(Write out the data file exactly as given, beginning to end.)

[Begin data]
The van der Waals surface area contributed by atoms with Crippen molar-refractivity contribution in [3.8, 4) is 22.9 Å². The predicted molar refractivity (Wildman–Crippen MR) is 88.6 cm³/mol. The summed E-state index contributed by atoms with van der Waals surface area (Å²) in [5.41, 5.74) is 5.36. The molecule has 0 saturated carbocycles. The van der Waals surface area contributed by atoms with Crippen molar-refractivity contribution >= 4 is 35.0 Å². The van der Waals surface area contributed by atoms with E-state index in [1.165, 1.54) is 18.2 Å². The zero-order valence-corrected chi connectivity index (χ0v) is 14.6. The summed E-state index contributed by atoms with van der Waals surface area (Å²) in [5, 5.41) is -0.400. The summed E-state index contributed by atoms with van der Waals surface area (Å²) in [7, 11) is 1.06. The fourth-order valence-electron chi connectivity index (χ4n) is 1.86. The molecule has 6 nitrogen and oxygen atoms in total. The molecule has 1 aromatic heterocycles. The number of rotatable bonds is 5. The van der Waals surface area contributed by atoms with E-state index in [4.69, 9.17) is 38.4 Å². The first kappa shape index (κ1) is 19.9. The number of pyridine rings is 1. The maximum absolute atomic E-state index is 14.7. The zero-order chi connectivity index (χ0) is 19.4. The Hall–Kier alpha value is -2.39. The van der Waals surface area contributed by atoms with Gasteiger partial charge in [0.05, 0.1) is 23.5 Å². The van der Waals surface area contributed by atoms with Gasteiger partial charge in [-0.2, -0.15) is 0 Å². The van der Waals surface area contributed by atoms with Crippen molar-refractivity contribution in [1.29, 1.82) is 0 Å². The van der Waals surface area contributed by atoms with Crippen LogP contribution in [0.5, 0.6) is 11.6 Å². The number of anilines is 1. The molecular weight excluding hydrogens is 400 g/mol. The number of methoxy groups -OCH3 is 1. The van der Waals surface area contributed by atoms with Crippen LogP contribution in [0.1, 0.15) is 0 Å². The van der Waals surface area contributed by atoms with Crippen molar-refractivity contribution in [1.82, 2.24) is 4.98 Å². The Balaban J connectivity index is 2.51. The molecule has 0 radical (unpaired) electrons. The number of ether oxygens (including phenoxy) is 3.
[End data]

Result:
The van der Waals surface area contributed by atoms with Crippen molar-refractivity contribution in [3.8, 4) is 22.9 Å². The predicted molar refractivity (Wildman–Crippen MR) is 88.6 cm³/mol. The summed E-state index contributed by atoms with van der Waals surface area (Å²) in [5.41, 5.74) is 5.36. The molecule has 0 saturated carbocycles. The van der Waals surface area contributed by atoms with Crippen molar-refractivity contribution >= 4 is 35.0 Å². The van der Waals surface area contributed by atoms with E-state index in [1.165, 1.54) is 18.2 Å². The zero-order valence-corrected chi connectivity index (χ0v) is 14.6. The summed E-state index contributed by atoms with van der Waals surface area (Å²) in [5, 5.41) is -0.400. The summed E-state index contributed by atoms with van der Waals surface area (Å²) in [7, 11) is 1.06. The fourth-order valence-electron chi connectivity index (χ4n) is 1.86. The molecule has 6 nitrogen and oxygen atoms in total. The molecule has 1 aromatic heterocycles. The number of rotatable bonds is 5. The van der Waals surface area contributed by atoms with E-state index in [4.69, 9.17) is 38.4 Å². The first kappa shape index (κ1) is 19.9. The number of pyridine rings is 1. The maximum absolute atomic E-state index is 14.7. The zero-order chi connectivity index (χ0) is 19.4. The Hall–Kier alpha value is -2.39. The van der Waals surface area contributed by atoms with Gasteiger partial charge in [0.05, 0.1) is 23.5 Å². The van der Waals surface area contributed by atoms with Gasteiger partial charge in [-0.2, -0.15) is 0 Å². The van der Waals surface area contributed by atoms with Crippen molar-refractivity contribution in [1.29, 1.82) is 0 Å². The van der Waals surface area contributed by atoms with Crippen LogP contribution in [0.5, 0.6) is 11.6 Å². The number of anilines is 1. The molecular weight excluding hydrogens is 400 g/mol. The number of methoxy groups -OCH3 is 1. The van der Waals surface area contributed by atoms with Crippen LogP contribution in [0.1, 0.15) is 0 Å². The van der Waals surface area contributed by atoms with Crippen molar-refractivity contribution in [1.82, 2.24) is 4.98 Å². The Balaban J connectivity index is 2.51. The molecule has 0 radical (unpaired) electrons. The number of ether oxygens (including phenoxy) is 3.